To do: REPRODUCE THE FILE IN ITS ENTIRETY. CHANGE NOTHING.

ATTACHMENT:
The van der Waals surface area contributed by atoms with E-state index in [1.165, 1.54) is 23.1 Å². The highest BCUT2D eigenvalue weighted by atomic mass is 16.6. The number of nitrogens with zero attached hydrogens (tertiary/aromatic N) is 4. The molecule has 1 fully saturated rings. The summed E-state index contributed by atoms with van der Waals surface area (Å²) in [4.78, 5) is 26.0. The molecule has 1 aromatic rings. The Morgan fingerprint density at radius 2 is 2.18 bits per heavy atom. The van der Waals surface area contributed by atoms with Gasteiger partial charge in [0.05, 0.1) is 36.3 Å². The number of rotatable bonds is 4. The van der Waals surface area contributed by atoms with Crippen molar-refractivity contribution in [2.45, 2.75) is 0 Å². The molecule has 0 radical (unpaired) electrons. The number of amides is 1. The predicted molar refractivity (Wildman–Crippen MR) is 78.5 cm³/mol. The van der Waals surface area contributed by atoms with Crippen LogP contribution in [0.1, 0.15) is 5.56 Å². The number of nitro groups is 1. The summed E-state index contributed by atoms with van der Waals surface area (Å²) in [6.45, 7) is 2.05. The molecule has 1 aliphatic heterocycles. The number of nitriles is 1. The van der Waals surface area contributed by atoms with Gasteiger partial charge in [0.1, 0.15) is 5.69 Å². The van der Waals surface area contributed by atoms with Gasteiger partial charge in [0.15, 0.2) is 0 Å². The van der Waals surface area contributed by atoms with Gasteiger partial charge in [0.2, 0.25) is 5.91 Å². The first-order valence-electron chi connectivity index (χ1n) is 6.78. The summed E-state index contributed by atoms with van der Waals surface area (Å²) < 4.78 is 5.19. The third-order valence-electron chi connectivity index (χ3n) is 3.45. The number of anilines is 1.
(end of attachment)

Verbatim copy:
The van der Waals surface area contributed by atoms with E-state index in [1.165, 1.54) is 23.1 Å². The highest BCUT2D eigenvalue weighted by atomic mass is 16.6. The number of nitrogens with zero attached hydrogens (tertiary/aromatic N) is 4. The molecule has 1 fully saturated rings. The summed E-state index contributed by atoms with van der Waals surface area (Å²) in [4.78, 5) is 26.0. The molecule has 1 aromatic rings. The Morgan fingerprint density at radius 2 is 2.18 bits per heavy atom. The van der Waals surface area contributed by atoms with Gasteiger partial charge in [0.05, 0.1) is 36.3 Å². The number of rotatable bonds is 4. The van der Waals surface area contributed by atoms with Crippen molar-refractivity contribution in [2.45, 2.75) is 0 Å². The molecule has 0 radical (unpaired) electrons. The number of amides is 1. The predicted molar refractivity (Wildman–Crippen MR) is 78.5 cm³/mol. The van der Waals surface area contributed by atoms with Crippen LogP contribution in [0.1, 0.15) is 5.56 Å². The number of nitro groups is 1. The summed E-state index contributed by atoms with van der Waals surface area (Å²) in [6.45, 7) is 2.05. The molecule has 1 aliphatic heterocycles. The number of nitriles is 1. The van der Waals surface area contributed by atoms with Gasteiger partial charge in [0.1, 0.15) is 5.69 Å². The van der Waals surface area contributed by atoms with Gasteiger partial charge in [0.15, 0.2) is 0 Å². The van der Waals surface area contributed by atoms with Gasteiger partial charge in [0.2, 0.25) is 5.91 Å². The first-order valence-electron chi connectivity index (χ1n) is 6.78. The summed E-state index contributed by atoms with van der Waals surface area (Å²) < 4.78 is 5.19. The third-order valence-electron chi connectivity index (χ3n) is 3.45. The number of anilines is 1.